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Ophthalmic artery occlusion following neuro-embolization of the external carotid artery, a case report

  • Ng Wei Loon1,
  • Balwant Singh Gendeh2,
  • Rozman Zakaria3,
  • Jemaima Che Hamzah1 and
  • Norshamsiah Md Din1Email author
BMC OphthalmologyBMC series – open, inclusive and trusted201717:92

https://doi.org/10.1186/s12886-017-0490-7

Received: 28 December 2016

Accepted: 8 June 2017

Published: 15 June 2017

Abstract

Background

Embozene® is a new neuroembolizing microsphere used to reduce intraoperative bleeding for head and neck tumours. We report a case of iatrogenic ophthalmic artery occlusion after Embozene® embolization of the external carotid artery (ECA).

Case presentation

A 22-year-old African gentleman presented with left nasal obstruction and epistaxis for 2 years and was diagnosed with nasopharyngeal carcinoma. He subsequently underwent embolization of the maxillary branch of the left ECA using Embozene® Microspheres - 250 μm in size before endoscopic tumour excision to reduce intra-operative bleeding. He complained of sudden painless profound visual loss in the left eye (LE) two hours after embolization. Visual acuity in LE was no light perception. Fundus examination showed pale retina with no cherry red spot. Arterial narrowing and segmentation were seen in all quadrants. A diagnosis of left ophthalmic artery occlusion was made. Despite immediate management including ocular massage and lowering of intraocular pressure, the visual loss remained. Retrospective review of digital subtraction angiogram showed an anastomosis between the left ophthalmic artery and anterior deep temporal artery as a potential route for microspheres migration.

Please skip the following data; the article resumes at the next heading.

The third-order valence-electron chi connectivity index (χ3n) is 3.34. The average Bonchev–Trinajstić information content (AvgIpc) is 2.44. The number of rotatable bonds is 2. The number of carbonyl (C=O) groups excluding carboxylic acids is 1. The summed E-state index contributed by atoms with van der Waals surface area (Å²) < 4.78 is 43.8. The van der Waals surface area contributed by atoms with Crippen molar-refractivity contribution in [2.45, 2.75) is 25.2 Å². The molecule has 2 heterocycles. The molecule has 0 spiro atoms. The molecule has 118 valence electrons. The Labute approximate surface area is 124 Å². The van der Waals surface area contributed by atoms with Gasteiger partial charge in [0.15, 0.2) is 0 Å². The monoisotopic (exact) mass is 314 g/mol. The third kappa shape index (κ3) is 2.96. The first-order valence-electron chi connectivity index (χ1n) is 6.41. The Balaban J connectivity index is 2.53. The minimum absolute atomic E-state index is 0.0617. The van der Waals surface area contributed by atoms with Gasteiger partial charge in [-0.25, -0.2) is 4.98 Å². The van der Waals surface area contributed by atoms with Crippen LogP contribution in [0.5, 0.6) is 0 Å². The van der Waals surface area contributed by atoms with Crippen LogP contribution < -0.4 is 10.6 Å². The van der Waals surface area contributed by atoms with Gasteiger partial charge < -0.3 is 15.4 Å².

Conclusion

Pre-operative angio-architecture understanding and diligent selection of embolic material are helpful in preventing this adverse event. The use of newer agents for embolotherapy may cause migration of embolic material from the external to the internal carotid system leading to ophthalmic artery occlusion and blindness.

Keywords

Ophthalmic artery occlusion Neuro-embolization Microspheres Case report

Background

Embolization of extracranial tumours in the head and neck region has been used to facilitate the treatment of intractable epistaxis or hypervascular tumors. Commonly used particles include gelatine sponge, polyvinyl alcohol (PVA), trys-acril gelatine microspheres or coils. The complication rate varies between2.2% to 25%. [1, 2] Cranial nerve palsies, stroke and blindness are among those reported [3, 4].